I recently ran into a well thought out and well explained article over at Reddit that was written by a former game developer. For those wishing to get involved in game development or for anyone who wanted an in-depth look into what it takes to development a game, how much time and money is invested as well as inception, then you’ll definitely want to take a read into this.
I thought that this was an excellent post and wanted to get it out to as many people as possible. Trust me, go check it out, it’s a very good read.
I’ve provided a short read of the post below:
“One feature change/addition can require several hundred hours or more of testing
Large AAA studios have QA teams that outnumber the dev team, usually by a large margin. Any time the code is changed you have 3 possible outcomes:
- The game is broken, everyone stop working and find out why
- The game MAY be broken, upwards of a hundred people need to be mobilized to retest absolutely everything in the game
- Just kidding, there’s only 2 options. Stop dreaming.
You may think additions to the pause screen would be a quick change with no consequences on the rest of the game…until it breaks the game. You may think the player customization should have no effect on the final boss battle…. until it breaks the game. You may think an artist can add content to a level with no adverse effects….until it breaks the game. Starting to get the idea? I’ve seen development come to a halt for the most trivial of changes that you would be shocked any game was ever finished.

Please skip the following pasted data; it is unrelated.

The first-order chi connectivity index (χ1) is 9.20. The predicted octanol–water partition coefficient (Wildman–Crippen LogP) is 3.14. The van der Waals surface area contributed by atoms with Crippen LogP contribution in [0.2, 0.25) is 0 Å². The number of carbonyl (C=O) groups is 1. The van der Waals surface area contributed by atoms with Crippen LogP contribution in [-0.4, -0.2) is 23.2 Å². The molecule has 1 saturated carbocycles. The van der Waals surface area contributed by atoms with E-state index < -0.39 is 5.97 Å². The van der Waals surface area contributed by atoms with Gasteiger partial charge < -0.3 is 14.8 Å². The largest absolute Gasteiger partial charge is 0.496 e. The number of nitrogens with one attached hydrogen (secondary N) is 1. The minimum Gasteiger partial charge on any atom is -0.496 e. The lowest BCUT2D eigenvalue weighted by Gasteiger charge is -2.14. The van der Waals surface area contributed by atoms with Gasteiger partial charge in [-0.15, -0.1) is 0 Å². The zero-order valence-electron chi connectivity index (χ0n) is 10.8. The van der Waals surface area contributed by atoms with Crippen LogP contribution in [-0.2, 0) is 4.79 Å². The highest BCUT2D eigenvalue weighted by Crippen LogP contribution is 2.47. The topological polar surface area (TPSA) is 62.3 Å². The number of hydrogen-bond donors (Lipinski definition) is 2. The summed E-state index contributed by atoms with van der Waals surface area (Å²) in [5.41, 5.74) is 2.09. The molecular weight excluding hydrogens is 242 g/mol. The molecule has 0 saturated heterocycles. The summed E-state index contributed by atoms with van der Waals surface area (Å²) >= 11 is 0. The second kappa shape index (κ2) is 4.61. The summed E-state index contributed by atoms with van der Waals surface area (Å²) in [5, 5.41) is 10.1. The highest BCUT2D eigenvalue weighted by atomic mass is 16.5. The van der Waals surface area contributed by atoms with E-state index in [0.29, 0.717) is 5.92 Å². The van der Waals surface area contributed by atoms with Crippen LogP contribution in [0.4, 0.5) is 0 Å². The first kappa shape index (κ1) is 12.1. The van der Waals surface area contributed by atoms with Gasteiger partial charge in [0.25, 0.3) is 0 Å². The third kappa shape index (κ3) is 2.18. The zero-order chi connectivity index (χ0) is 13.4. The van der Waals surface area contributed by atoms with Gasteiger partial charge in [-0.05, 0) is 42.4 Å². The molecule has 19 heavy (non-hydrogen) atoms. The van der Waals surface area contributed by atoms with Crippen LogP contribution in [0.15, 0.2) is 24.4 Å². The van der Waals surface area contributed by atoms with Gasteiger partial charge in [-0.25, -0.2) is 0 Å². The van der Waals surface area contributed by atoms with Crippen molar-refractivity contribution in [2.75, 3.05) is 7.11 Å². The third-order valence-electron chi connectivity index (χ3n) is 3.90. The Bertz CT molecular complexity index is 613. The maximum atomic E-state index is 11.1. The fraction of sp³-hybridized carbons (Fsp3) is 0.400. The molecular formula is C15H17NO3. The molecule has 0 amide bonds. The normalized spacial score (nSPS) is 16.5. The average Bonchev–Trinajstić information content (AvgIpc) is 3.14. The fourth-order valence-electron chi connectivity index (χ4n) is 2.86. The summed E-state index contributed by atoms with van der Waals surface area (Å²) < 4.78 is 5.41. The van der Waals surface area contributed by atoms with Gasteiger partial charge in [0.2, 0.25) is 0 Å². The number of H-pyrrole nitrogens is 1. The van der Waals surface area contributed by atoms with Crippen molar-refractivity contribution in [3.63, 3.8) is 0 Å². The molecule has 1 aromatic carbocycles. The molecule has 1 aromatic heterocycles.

Game studios are like group projects in college
Remember all those fond memories you have of getting assigned into groups in your English 101 class? Remember how awesome it is to do group projects? Game development is like that. It is EXACTLY like that. Imagine a group project where 5 people need to write sections of a creative writing assignment in a Word document together. That’s EXACTLY like game development assuming some of the members are not native-English speakers.”
Read the entire article at Reddit – here.